7 Global context

Throughout 2020-21, ACCA has considered the global context carefully, consulting with external experts and drawing on our own market, strategic, professional and customer insight, and behavioural data to identify a series of factors that will present challenge and opportunity for ACCA in 2021-22 and beyond.


Economic overview

In 2020, the global economy was severely impacted by the Covid-19 pandemic, with global output falling to 90% of the previous year’s levels, according to the Organisation for Economic Co-operation and Development (OECD). Like most organisations, this had significant impacts for ACCA. Looking ahead, the OECD anticipates a global recovery back to 2019 levels by December 2021, and our own analysis indicates that a number of macro forecasts are now broadly trending up. Despite this, a range of social restrictions persist in many ACCA markets as we enter the 2021-22 performance year.

Beyond Covid-19, we are seeing a number of significant geopolitical and economic developments. These include the new Democrat administration in the US, the publication of China’s 14th five-year plan and the UK exiting the EU.

Global growth markets in which ACCA is active give sharply contrasting pictures of economic recovery. While China’s economy is expected to grow by 7.9% in 2021 (compared with 1.9% growth in 2020), the pandemic has had a profoundly negative impact on India’s economy. In late 2020, India fell from fifth to sixth place as a global economic superpower (behind US, China, Japan, Germany and the UK) and, in March 2021, is still in recession with a very high incidence of Covid-19 cases.

The global systemic shock brought about by the pandemic is, however, also presenting opportunity for the profession. As the world seeks to recover from the events of 2020, there is a growing movement across governments, regulators, business and society to ‘build back better’, driving a more sustainable approach to economic recovery.

This presents a clear opportunity for the profession and its members to advise and influence governments, regulators and business on the key role they can play in delivering sustainable recovery and returning to growth. ACCA and other professional accountancy bodies also have a critical role to play in transforming the profession in response to digital acceleration and other disrupters, upskilling those within it to seize the opportunities it presents.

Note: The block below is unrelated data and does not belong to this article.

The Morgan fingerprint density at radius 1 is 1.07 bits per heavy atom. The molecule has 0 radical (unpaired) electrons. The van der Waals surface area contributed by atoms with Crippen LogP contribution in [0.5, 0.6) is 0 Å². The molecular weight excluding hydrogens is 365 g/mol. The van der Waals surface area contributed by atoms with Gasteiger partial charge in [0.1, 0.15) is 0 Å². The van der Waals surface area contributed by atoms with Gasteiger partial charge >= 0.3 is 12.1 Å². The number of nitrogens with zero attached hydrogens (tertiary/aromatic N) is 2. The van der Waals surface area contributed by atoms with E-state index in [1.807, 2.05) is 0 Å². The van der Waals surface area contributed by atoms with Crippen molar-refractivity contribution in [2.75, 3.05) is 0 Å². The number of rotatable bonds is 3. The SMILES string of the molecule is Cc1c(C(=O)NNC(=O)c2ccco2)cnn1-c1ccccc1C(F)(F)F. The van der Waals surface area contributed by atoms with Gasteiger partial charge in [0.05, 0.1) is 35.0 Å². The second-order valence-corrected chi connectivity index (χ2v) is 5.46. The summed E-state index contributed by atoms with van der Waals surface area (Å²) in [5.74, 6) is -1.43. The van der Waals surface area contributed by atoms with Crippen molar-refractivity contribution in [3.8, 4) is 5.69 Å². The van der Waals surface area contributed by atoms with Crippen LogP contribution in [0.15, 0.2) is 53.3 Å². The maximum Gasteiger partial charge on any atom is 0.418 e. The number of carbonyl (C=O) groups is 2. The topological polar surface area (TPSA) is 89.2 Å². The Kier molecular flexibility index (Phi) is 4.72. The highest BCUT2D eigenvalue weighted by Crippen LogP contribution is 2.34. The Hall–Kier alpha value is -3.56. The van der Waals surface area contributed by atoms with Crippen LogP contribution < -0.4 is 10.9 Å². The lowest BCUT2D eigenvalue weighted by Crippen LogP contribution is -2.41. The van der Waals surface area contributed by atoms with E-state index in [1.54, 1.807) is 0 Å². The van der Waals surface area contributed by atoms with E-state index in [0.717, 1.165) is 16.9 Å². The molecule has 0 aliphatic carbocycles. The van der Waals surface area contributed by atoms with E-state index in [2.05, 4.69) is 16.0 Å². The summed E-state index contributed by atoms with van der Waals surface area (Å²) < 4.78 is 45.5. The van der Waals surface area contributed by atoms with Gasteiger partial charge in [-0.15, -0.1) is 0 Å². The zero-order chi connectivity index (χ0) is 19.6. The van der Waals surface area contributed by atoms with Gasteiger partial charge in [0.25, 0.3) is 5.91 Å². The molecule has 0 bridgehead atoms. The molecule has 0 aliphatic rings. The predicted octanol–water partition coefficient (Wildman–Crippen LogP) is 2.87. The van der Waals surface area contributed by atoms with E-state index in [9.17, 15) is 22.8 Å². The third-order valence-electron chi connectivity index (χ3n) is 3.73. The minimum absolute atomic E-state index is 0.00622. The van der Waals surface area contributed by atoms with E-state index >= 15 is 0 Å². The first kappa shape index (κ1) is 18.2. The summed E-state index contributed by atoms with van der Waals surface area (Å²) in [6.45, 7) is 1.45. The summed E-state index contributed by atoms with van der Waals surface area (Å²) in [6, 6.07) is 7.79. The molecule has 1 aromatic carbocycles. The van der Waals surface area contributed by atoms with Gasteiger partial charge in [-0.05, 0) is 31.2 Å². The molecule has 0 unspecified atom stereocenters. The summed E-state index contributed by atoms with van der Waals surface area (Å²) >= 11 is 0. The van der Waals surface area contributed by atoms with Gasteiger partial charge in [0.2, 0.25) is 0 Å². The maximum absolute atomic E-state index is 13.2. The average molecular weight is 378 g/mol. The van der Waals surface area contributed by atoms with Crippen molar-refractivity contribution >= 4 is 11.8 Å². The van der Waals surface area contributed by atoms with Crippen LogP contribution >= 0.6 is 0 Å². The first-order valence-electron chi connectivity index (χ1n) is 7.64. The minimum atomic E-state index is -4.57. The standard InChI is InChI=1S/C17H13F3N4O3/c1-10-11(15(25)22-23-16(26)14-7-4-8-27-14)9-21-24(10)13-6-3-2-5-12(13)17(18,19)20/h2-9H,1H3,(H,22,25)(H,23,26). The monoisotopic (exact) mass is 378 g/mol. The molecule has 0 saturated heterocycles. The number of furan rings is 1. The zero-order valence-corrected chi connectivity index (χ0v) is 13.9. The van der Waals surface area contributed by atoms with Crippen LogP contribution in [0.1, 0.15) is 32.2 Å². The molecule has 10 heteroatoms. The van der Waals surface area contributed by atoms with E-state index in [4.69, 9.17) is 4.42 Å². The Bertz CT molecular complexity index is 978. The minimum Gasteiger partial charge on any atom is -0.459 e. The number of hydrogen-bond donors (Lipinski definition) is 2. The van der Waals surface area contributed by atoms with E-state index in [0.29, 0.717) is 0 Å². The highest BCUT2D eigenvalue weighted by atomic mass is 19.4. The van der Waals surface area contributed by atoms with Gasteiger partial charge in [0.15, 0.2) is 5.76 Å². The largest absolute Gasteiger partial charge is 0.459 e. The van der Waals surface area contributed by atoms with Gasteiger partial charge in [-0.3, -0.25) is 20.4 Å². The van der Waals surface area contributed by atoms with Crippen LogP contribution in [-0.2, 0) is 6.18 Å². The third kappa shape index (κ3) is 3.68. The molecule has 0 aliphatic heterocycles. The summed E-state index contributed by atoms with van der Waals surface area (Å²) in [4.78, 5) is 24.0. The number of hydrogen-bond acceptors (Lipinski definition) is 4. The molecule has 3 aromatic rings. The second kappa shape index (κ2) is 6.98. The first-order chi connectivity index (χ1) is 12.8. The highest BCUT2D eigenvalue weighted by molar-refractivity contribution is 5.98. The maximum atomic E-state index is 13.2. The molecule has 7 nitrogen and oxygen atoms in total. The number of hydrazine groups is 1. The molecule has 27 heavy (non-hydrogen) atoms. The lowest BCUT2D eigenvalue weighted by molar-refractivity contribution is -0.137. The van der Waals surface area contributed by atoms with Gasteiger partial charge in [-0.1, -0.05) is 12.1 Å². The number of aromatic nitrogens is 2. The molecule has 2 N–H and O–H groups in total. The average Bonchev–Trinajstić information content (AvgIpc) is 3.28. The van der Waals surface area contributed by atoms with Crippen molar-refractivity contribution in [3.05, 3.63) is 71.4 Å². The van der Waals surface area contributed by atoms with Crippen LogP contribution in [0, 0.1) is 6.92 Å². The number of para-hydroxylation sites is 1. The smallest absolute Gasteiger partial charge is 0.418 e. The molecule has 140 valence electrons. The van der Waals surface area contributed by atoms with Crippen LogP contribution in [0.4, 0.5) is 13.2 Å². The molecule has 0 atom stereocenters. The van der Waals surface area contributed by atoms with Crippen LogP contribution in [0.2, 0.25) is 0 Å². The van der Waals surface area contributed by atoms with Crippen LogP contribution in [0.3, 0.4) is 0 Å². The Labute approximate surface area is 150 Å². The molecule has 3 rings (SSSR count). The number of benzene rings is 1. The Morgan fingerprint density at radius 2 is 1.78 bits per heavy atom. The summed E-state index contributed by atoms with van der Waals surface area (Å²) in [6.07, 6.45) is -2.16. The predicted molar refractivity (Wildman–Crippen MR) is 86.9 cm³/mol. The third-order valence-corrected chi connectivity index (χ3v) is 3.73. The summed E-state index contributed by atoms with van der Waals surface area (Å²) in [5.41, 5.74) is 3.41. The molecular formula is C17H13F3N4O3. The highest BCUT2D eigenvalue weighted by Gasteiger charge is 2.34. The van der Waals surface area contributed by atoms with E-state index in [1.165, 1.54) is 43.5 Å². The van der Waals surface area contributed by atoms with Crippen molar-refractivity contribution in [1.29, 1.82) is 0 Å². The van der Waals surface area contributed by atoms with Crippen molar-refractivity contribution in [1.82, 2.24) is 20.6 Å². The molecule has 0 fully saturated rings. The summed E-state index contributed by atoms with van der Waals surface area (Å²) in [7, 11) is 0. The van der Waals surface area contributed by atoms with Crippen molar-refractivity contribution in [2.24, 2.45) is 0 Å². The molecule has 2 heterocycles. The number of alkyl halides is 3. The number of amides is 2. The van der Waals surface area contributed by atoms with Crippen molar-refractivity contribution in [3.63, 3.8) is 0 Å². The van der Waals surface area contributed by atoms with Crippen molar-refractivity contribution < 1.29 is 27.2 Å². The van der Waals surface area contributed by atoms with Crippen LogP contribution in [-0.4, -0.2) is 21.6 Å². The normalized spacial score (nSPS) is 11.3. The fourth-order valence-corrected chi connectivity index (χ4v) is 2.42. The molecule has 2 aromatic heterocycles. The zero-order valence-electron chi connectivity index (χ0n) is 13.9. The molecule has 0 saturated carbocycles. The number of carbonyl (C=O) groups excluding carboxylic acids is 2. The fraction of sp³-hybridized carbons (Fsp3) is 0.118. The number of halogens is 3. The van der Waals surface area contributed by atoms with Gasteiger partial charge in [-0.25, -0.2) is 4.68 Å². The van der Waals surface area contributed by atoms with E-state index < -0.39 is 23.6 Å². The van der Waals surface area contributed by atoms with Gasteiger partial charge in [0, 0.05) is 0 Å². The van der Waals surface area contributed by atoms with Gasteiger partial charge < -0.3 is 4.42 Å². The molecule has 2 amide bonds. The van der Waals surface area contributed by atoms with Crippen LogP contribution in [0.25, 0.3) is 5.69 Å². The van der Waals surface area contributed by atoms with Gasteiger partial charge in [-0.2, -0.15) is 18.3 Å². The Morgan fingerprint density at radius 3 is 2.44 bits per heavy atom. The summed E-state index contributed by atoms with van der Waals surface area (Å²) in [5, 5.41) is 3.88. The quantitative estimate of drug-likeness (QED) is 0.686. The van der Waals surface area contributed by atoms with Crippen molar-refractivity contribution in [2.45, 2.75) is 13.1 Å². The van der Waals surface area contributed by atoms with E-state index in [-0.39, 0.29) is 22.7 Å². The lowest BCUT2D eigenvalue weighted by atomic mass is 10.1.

Key external drivers

The key factors shaping our external environment are:

  • Economic impact of the pandemic: Covid-19 is causing significant economic disruption across ACCA’s markets. This continues to impact employment and create risks to member and future member retention. We recognise that we will need to both articulate and demonstrate the continuing value of a relationship with ACCA, providing members and future members with a strong sense of community and value, and ensuring that we act with their best interests at heart.
  • Climate change and natural capital protection: 2020 saw record-breaking temperatures, as well as devastating wildfires and flooding, further emphasising the need to redouble efforts on climate change and protection of the planet. As business, finance and governments look ahead to how to shape both green and socially inclusive recoveries, the accountancy profession will be – in the words of Mark Carney, UN special envoy on climate and COP 26 finance adviser – ‘absolutely essential’ to delivering the change the world needs. The uniquely wide view that professional accountants have across the organisations that they work for and advise, coupled with their ethical and technical competencies, makes them vital to this transformation that can place impact at the heart of business decision-making. ACCA therefore has a vital role in ensuring that members and future members have the competencies to fulfil this need.
  • Geopolitical environment: political tensions continue to present potential risks to ACCA’s operations. Following the Covid-19 outbreak, we have seen both the protectionist and global collaboration scenarios that informed our strategy to 2025 play out in diverse ways. While the rise of a global talent force has been facilitated by increased remote working, this is juxtaposed with increased nationalism in some areas of the world. This creates a need to emphasise the value ACCA brings in offering nationally relevant leading-edge skills informed by global best practice.
  • Demand for accountancy: an ongoing demand for accountants is being driven by the current emphasis within organisations on financial sustainability and the growing move towards transparent reporting. Digital acceleration is, however, creating disruption within the profession, particularly impacting lower-level roles. This creates an opportunity to demonstrate ACCA’s continuing relevance and our ability to equip members and future members with the skills the marketplace needs, both now and in the future.